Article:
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Loom-2011 Open Book Prize
Sarah Gridley




Omnidawn
2013 • 88 pp. 6 x 9"
Poetry - American / Poetry - Women Authors / Poetry - Nature

$17.95 Paperback, 978-1-890650-78-0



“Loom has a magnificent sense of rhythm, one that resonates throughout. Using the Tennyson poem as a stepping-off point, the poems seek out weave... [continued in Reviews below]”—Rob McLennan, Jacket2,

Loom searches for reconstructions of gender, dwelling, and the sacred.

The word loom calls us to the edges, perhaps even limits, of life—to what appears as the space and means of creation—and to what appears on that horizon, soliciting reflection and response. In Sarah Gridley’s third collection of poems, the word serves as emblem and omen, as signal object of meditation. At the loom—and looming—is The Lady of Shalott—poetic specter of Tennyson’s surfaced—and silenced—anima. Trusting in the deep ambiguities of text and textile, spirit and matter, masculine and feminine, Loom calls the Lady back to life, out of isolation, circumscription, and distraction. A book of poems set against the work of disconnection, Loom searches for reconstructions of gender, dwelling, and the sacred.

Reviews / Endorsements

“Loom has a magnificent sense of rhythm, one that resonates throughout. Using the Tennyson poem as a stepping-off point, the poems seek out weave and unfurl, carefully working to explore the smallest moments around and between such a well-known Victorian ballad. As she writes in the first section: “What range of tones are possible / in the phrase See for yourself? // It is hard to explain. / Bloom is a noun and bloom is a verb.” Despite the occasional urgency, there is a meditative stillness that emerges through Gridley’s lines, quietly demanding an increased attention. Even more than usual, the reader is forced to listen.”—Rob McLennan, Jacket2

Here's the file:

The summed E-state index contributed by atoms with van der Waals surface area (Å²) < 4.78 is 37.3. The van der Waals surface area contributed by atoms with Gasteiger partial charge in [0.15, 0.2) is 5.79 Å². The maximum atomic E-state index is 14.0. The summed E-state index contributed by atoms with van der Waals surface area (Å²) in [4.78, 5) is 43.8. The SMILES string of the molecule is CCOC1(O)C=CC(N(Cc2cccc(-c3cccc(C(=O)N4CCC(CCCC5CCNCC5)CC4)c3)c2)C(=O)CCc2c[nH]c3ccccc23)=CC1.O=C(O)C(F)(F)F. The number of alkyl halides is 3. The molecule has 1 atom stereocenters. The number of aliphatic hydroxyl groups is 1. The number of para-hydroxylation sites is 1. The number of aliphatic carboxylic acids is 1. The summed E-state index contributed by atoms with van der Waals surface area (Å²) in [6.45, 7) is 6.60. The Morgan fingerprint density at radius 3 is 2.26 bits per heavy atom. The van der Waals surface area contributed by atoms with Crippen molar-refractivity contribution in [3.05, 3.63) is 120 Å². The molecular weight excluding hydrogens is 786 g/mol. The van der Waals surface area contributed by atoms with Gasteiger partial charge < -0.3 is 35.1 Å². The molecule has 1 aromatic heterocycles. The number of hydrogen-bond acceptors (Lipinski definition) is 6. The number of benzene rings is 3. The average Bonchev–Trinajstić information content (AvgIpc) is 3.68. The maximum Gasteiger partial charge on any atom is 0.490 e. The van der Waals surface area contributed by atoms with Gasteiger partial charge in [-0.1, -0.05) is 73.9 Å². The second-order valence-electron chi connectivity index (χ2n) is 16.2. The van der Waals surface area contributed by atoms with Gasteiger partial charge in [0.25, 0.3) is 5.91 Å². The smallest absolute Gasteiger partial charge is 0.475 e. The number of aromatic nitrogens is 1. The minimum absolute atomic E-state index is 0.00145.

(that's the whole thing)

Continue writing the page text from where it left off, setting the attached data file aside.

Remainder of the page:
“….Loom, I believe, is an example of what it might mean to step self-consciously into the world of another poet such that one’s own is startlingly rearranged.”—Martha Ronk, The Constant Critic



SARAH GRIDLEY is the author of two previous books of poetry: Weather Eye Open and Green is the Orator, both from the University of California Press. Born in Cleveland, Ohio in 1968, she received a BA in English, magna cum laude, from Harvard University in 1990. She wrote her senior honors thesis on Dylan Thomas, a poet introduced to her by her father, who grew up outside of Cardiff, Wales. At Harvard, Professors Marjorie Garber and Helen Vendler reinforced her love for poetry and her interest in teaching. After a year working on a vegetable produce farm in Sagaponack, NY, and living and working in Greece, Gridley completed an MAT in English at Tufts University in conjunction with the Shady Hill School Teacher Training Course in Cambridge, MA. She went on to teach high school English at the Hopkins School in New Haven, CT. She then moved to Boston, MA, where she worked as Director of Program and Publicity for The Ford Hall Forum, a public lecture series dedicated to upholding First Amendment rights and encouraging civil debate. in 1998, Gridley pursued an MFA in poetry from the University of Montana, where she studied with poets Patricia Goedicke, Joanna Klink, and Greg Pape. After receiving her degree in 2000, Gridley moved to midcoast Maine, where she lived and worked for six years. In the fall of 2006, she returned to her native city of Cleveland for a visiting lecturer position in the English department at Case Western Reserve University. She is now an assistant professor at Case. In 2009, she received a $20,000 Creative Workforce Fellowship from Cleveland-based CPAC: Community Partnership for Arts and Culture. Using the fellowship money to take a partially compensated leave from her teaching duties in the fall of 2010, Gridley returned to Maine for a writing retreat, where she began work on what would eventually be the poetry manuscript, Loom. In the summer of 2011, pursuing a growing fascination with Tennyson and Julia Margaret Cameron, she visited Farringford and Dimbola, their respective neighboring homes on the Isle of Wight, UK.



Wed, 18 Oct 2017 13:31:29 -0500